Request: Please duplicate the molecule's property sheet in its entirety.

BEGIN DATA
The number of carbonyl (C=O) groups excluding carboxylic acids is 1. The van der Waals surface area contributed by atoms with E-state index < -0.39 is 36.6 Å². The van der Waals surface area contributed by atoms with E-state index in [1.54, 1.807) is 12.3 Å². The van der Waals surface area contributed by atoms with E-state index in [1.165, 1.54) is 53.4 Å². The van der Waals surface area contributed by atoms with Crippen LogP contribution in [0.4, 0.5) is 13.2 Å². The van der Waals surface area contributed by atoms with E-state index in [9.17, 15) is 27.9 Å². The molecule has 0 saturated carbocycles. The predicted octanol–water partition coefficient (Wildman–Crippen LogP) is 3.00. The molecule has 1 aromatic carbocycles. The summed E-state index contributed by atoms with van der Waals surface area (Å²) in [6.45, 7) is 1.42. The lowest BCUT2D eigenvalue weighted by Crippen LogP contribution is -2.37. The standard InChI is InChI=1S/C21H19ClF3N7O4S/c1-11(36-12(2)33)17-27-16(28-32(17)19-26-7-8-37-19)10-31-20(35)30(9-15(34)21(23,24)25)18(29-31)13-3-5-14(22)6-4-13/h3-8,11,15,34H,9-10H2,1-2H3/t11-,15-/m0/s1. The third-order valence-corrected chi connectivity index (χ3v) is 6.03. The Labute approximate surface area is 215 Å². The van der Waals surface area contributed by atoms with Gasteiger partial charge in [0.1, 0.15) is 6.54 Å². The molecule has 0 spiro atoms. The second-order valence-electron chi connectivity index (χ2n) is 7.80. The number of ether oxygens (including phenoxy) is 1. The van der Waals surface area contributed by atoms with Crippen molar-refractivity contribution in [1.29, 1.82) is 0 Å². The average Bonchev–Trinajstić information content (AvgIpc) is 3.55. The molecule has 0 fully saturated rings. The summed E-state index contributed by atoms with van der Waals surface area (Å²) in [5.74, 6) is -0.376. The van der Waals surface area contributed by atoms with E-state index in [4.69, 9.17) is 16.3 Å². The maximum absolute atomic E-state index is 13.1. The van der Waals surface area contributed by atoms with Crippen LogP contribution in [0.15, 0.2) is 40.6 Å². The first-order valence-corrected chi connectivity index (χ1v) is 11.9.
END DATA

The number of carbonyl (C=O) groups excluding carboxylic acids is 1. The van der Waals surface area contributed by atoms with E-state index < -0.39 is 36.6 Å². The van der Waals surface area contributed by atoms with E-state index in [1.54, 1.807) is 12.3 Å². The van der Waals surface area contributed by atoms with E-state index in [1.165, 1.54) is 53.4 Å². The van der Waals surface area contributed by atoms with Crippen LogP contribution in [0.4, 0.5) is 13.2 Å². The van der Waals surface area contributed by atoms with E-state index in [9.17, 15) is 27.9 Å². The molecule has 0 saturated carbocycles. The predicted octanol–water partition coefficient (Wildman–Crippen LogP) is 3.00. The molecule has 1 aromatic carbocycles. The summed E-state index contributed by atoms with van der Waals surface area (Å²) in [6.45, 7) is 1.42. The lowest BCUT2D eigenvalue weighted by Crippen LogP contribution is -2.37. The standard InChI is InChI=1S/C21H19ClF3N7O4S/c1-11(36-12(2)33)17-27-16(28-32(17)19-26-7-8-37-19)10-31-20(35)30(9-15(34)21(23,24)25)18(29-31)13-3-5-14(22)6-4-13/h3-8,11,15,34H,9-10H2,1-2H3/t11-,15-/m0/s1. The third-order valence-corrected chi connectivity index (χ3v) is 6.03. The Labute approximate surface area is 215 Å². The van der Waals surface area contributed by atoms with Gasteiger partial charge in [0.1, 0.15) is 6.54 Å². The molecule has 0 spiro atoms. The second-order valence-electron chi connectivity index (χ2n) is 7.80. The number of ether oxygens (including phenoxy) is 1. The van der Waals surface area contributed by atoms with Crippen molar-refractivity contribution in [1.29, 1.82) is 0 Å². The average Bonchev–Trinajstić information content (AvgIpc) is 3.55. The molecule has 0 fully saturated rings. The summed E-state index contributed by atoms with van der Waals surface area (Å²) in [5.74, 6) is -0.376. The van der Waals surface area contributed by atoms with E-state index in [4.69, 9.17) is 16.3 Å². The maximum absolute atomic E-state index is 13.1. The van der Waals surface area contributed by atoms with Crippen LogP contribution in [0.15, 0.2) is 40.6 Å². The first-order valence-corrected chi connectivity index (χ1v) is 11.9.